Case Report

As depicted in our image, there is an ectopic duplex ureter arising from the left renal pelvis which communicates with the original ureter as they descend below the renal vessels. The aberrant ureter is smaller in diameter compared with the original and measures 2 cm from origination to intersection. There is only one additional ureter noted and no ectopic ureter was identified on the right side. Routine cadaveric dissection revealed no further anatomical abnormality (Figure 1).


Figure 1) Left duplicated ureter


The duplex ureter is a relatively common anatomical abnormality, constituting 1% of all renal tract malformations [8]. They are classified as complete or incomplete, depending on whether a communication exists between the two tubes. The majority of incomplete duplex ureters originate separately at the renal pelvis, as in our case, before communicating and entering the bladder as one entity. This variant is rarely associated with clinical abnormality [4]. Duplication may also occur at the middle and lower third of the ureter, entering the bladder at two separate insertion points [4]. When the convergence point occurs at the lower third, peristalsis of urine freely occurs between both ureters, resulting in compromised transmission of urine to the bladder. This in turn, leads to dilation of the upper urinary system, urinary stasis, loin pain and increased risk of developing infection and renal calculi [1]. Interestingly, Wakhlu and colleagues determined that renal function was not impacted by the site of ectopic ureter insertion [9].

Complete duplex ureters do not communicate at all, with separate originating and insertion points at the renal pelvis and bladder respectively. It is not known if the incidence and severity of urological complications are different in complete and incomplete duplex ureters

Duplex ureters are usually detected on prenatal ultrasound. Those which are not, may present with loin pain, ureterocele, vesicouretic reflux and recurrent urinary tract infection at an early age [10,11]. Late onset development of UTI is rare. Additionally, this anatomical variant is a well recognised cause of urinary incontinence, particularly in females, though urinary incontinence in a boy with duplex ureters has previously been reported by Ejaz and colleagues [1,12].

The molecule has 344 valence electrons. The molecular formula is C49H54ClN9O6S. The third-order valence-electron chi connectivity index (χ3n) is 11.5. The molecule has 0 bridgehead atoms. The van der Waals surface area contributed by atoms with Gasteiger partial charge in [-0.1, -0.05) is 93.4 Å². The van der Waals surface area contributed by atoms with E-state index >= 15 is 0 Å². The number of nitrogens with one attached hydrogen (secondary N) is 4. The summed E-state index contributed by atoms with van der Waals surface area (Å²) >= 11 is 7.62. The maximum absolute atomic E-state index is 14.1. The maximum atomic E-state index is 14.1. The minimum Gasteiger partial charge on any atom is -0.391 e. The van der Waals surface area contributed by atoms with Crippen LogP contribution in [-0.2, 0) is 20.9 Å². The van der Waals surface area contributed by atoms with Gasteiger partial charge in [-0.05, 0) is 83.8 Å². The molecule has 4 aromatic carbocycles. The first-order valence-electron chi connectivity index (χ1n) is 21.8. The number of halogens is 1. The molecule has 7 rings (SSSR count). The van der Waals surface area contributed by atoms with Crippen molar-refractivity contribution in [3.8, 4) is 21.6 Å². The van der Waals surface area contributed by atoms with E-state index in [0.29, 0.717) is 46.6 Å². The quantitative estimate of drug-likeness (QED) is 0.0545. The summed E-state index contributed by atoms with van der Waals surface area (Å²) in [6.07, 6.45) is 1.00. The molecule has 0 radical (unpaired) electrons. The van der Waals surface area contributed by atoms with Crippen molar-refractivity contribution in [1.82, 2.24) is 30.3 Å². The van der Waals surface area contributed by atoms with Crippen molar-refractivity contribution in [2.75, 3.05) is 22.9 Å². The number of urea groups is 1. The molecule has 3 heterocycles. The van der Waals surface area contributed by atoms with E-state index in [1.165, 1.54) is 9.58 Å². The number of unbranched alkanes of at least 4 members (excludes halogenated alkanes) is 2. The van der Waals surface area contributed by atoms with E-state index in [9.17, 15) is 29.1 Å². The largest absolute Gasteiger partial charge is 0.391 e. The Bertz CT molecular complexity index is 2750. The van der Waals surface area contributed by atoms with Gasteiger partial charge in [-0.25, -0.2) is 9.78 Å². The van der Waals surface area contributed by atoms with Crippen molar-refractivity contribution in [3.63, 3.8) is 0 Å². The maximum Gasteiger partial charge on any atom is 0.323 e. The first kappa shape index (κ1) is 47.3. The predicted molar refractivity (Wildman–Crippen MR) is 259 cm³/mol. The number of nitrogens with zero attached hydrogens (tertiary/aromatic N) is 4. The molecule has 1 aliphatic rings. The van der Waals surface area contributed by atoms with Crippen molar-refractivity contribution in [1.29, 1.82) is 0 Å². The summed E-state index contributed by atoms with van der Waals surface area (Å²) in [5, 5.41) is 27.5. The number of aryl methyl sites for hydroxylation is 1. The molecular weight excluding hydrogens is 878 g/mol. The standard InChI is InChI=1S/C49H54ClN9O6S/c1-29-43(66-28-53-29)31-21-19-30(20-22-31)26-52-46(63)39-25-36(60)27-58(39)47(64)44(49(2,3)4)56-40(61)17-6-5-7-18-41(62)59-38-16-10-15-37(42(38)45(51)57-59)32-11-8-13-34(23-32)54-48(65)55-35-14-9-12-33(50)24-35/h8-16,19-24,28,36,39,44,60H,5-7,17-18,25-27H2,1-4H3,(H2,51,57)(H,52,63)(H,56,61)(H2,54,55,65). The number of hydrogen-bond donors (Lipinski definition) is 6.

It is possible for patients to remain asymptomatic for many years or indefinitely. The former often present with renal calculi obstruction difficult to identify on regular investigation. Nyanhongo et al. described a case of a 39 year old male with a 6mm non-obstructing calculus identified on noncontrast CT KUB. Consequent ureteroscopy failed to isolate the calculus as it was situated in the previously unidentified ectopic ureter [8].


Duplex ureters are a relatively common congenital malformation with varying clinical consequence. During surgical management and clinical assessment, it is important to be aware of these variations especially when first line investigation fails to identify a cause for the presenting symptoms. This variant has previously been reported in existing literature and its clinical significance has been well documented. Awareness of this variation may aid in diagnosis of unexplained urological symptoms when traditional treatment fails to improve the presenting complaint.


The authors would like to thank all who contributed to this paper including the University of Melbourne Anatomical department for providing cadavers for dissection.